Education has been a basic human right today, and the equity of education has received worldwide attention. Educational equity requires all the citizens to have the equal access to quality education, which is based on principles of fairness and inclusiveness (OECD 2008). In the global level, many countries nowadays are expanding the educational opportunities for their citizens (OECD 2014). However, it should be noted that the notion of educational equity can be quite elusive as a result of the economic, political, and cultural differences among different countries (Levin 2003). The equity issue is particularly prominent in the ECE sector. UNESCO (2008) indicated that many governments failed to tackle the increasing inequality in young children’s education caused by different family income, races, regions, etc. In many developing countries, regional gap of ECE, especially the gap between the urban and rural areas, was still enlarging. In Hungary, for example, government had challenge to guarantee the equity in the quality of early years’ service in rural area (OECD 2006). Brazil was also troubled by equity issues in ECE among urban disadvantage children and rural children in general (Young 2002). From 1993 to 2009, despite the decline in education gap between the urban and rural areas in India, the Gini index remained above 50%, which negatively influenced the further act to narrow the urban-rural educational gap (Agrawal 2014). In China, the access of early years’ education is still low in rural area, which is not compatible with the economic and social development (Liu 2010). Specifically, in rural area, the teacher-child ratio is considerably lower in rural areas compared with urban area. The rural kindergartens always have oversized groups and their teachers are not fully qualified (Zhang and Yu 2009). For some poverty-stricken areas in China, children also suffer from malnutrition, which can result in the poor literacy performance (Hannum et al. 2014). In order to tackle the inequity issues, many countries have conducted research and taken measures to ensure a good start for the youngest. In Bangladesh, researchers proved that the improvement in the quality of rural preschools could predict higher performance when their children went to primary schools (Aboud and Hossain 2011). In Mexico, early years’ service in rural and indigenous areas were evaluated and assessed by the Centre of Investigations and Top Studies in Social Anthropology (CIESAS), chartered by the Mexican Ministry of Education (OECD 2012). In China’s Gansu Province, one of the least developed regions in China, the rural ECE reform verified the necessities of national financial support for rural ECE (Brock 2009). Shandong Province initiated and strengthened the cooperation between local government and other social entities to ensure the sources of finance for rural ECE. Starting from the county central preschools, the ECE structural reform in Shandong improved the quality of ECE in rural area (Yang et al. 2011). It can be seen that in many developing countries, governments should develop the rural ECE by necessary policy and financial support.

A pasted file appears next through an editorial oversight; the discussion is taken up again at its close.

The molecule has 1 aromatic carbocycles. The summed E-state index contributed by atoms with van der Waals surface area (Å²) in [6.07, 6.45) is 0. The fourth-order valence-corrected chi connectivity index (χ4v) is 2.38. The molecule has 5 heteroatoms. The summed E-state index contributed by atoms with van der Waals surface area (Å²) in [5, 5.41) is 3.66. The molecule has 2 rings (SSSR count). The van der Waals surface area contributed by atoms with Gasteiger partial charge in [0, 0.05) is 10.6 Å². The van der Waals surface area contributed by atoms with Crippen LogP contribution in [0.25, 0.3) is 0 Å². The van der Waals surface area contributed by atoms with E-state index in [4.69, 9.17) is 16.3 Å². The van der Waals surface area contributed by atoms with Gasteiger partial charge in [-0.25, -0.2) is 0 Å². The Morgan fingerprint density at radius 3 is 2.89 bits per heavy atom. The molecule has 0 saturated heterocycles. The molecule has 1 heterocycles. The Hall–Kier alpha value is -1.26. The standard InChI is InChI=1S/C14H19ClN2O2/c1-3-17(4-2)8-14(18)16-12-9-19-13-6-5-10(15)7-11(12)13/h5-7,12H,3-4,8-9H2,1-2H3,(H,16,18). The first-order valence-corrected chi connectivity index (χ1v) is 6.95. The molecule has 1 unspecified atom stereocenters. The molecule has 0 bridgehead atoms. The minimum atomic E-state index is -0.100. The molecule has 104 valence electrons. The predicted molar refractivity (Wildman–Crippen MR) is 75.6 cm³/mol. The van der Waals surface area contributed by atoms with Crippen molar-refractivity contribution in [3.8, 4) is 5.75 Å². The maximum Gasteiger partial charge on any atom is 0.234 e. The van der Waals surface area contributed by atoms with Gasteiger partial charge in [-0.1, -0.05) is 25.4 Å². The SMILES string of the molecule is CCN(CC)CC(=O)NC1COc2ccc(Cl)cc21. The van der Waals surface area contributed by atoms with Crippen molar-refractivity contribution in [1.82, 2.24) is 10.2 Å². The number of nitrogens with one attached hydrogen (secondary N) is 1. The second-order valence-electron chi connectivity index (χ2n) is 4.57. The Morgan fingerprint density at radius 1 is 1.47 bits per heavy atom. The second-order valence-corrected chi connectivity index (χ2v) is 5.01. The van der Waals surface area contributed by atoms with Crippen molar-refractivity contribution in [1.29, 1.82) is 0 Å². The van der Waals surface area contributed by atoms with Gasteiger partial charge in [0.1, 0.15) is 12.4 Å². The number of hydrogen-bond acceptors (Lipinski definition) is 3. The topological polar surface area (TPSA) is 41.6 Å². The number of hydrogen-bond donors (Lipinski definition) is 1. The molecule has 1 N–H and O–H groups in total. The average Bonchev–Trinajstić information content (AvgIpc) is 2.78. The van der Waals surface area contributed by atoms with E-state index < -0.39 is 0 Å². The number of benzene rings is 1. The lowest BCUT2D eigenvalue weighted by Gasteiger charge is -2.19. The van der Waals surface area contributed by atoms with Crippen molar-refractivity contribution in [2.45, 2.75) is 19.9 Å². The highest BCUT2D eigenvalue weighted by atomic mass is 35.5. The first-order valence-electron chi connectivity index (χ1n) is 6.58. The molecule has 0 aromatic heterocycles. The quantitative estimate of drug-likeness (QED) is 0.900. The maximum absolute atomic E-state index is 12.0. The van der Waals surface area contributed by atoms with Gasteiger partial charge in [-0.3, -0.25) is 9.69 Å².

Methods

Research questions

This article will explore the following questions: What are the major gaps between urban and rural ECE development in China? What measures and steps have the Chinese government taken to bridge these gaps? What are the further implications for future policies and practices?

Analysis method

The specific analysis methods are as follows:
  1. (1)

    The article begins by analyzing the statistics of 2006 to 2012 Chinese urban and rural ECE to clarify the major gaps between urban and rural ECE development. In an effort to objectively reflect the urban-rural disparities of ECE in China, the data for further calculation and analysis are from China Population & Employment Statistical Yearbook and China Education Statistical Yearbook, which were published by Chinese official agencies - Chinese official websites of Ministry of Education and National Bureau of Statistics. All tables consisted of annual statistics and corresponding ratio calculation. The data are presented in the following three parts: ECE opportunities, ECE process, and ECE results. The disparities of educational opportunities are measured by the number of kindergartens, the number of children in kindergartens, and enrollment rates. The disparities of educational process are measured by teachers’ allocation, qualification, professional titles, and kindergarten conditions, including floor space, recreational space, outdoor space, and books. Finally, the disparities of educational results are mainly reflected by the proportion of children who have completed kindergarten.

     
  2. (2)